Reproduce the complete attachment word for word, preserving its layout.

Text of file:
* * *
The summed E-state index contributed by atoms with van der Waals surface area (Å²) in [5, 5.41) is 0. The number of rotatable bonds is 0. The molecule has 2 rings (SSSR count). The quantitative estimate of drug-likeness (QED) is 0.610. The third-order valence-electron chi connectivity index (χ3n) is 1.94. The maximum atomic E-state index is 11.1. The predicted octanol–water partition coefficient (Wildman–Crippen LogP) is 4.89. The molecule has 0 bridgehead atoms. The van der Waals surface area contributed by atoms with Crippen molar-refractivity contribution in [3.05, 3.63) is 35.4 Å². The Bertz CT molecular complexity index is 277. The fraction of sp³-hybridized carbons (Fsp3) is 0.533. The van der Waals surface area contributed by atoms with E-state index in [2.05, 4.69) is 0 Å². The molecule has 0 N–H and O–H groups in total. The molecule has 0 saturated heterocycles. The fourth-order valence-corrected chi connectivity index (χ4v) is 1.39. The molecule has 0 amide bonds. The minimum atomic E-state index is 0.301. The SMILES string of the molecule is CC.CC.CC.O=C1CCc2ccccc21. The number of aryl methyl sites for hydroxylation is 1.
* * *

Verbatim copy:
The summed E-state index contributed by atoms with van der Waals surface area (Å²) in [5, 5.41) is 0. The number of rotatable bonds is 0. The molecule has 2 rings (SSSR count). The quantitative estimate of drug-likeness (QED) is 0.610. The third-order valence-electron chi connectivity index (χ3n) is 1.94. The maximum atomic E-state index is 11.1. The predicted octanol–water partition coefficient (Wildman–Crippen LogP) is 4.89. The molecule has 0 bridgehead atoms. The van der Waals surface area contributed by atoms with Crippen molar-refractivity contribution in [3.05, 3.63) is 35.4 Å². The Bertz CT molecular complexity index is 277. The fraction of sp³-hybridized carbons (Fsp3) is 0.533. The van der Waals surface area contributed by atoms with E-state index in [2.05, 4.69) is 0 Å². The molecule has 0 N–H and O–H groups in total. The molecule has 0 saturated heterocycles. The fourth-order valence-corrected chi connectivity index (χ4v) is 1.39. The molecule has 0 amide bonds. The minimum atomic E-state index is 0.301. The SMILES string of the molecule is CC.CC.CC.O=C1CCc2ccccc21. The number of aryl methyl sites for hydroxylation is 1.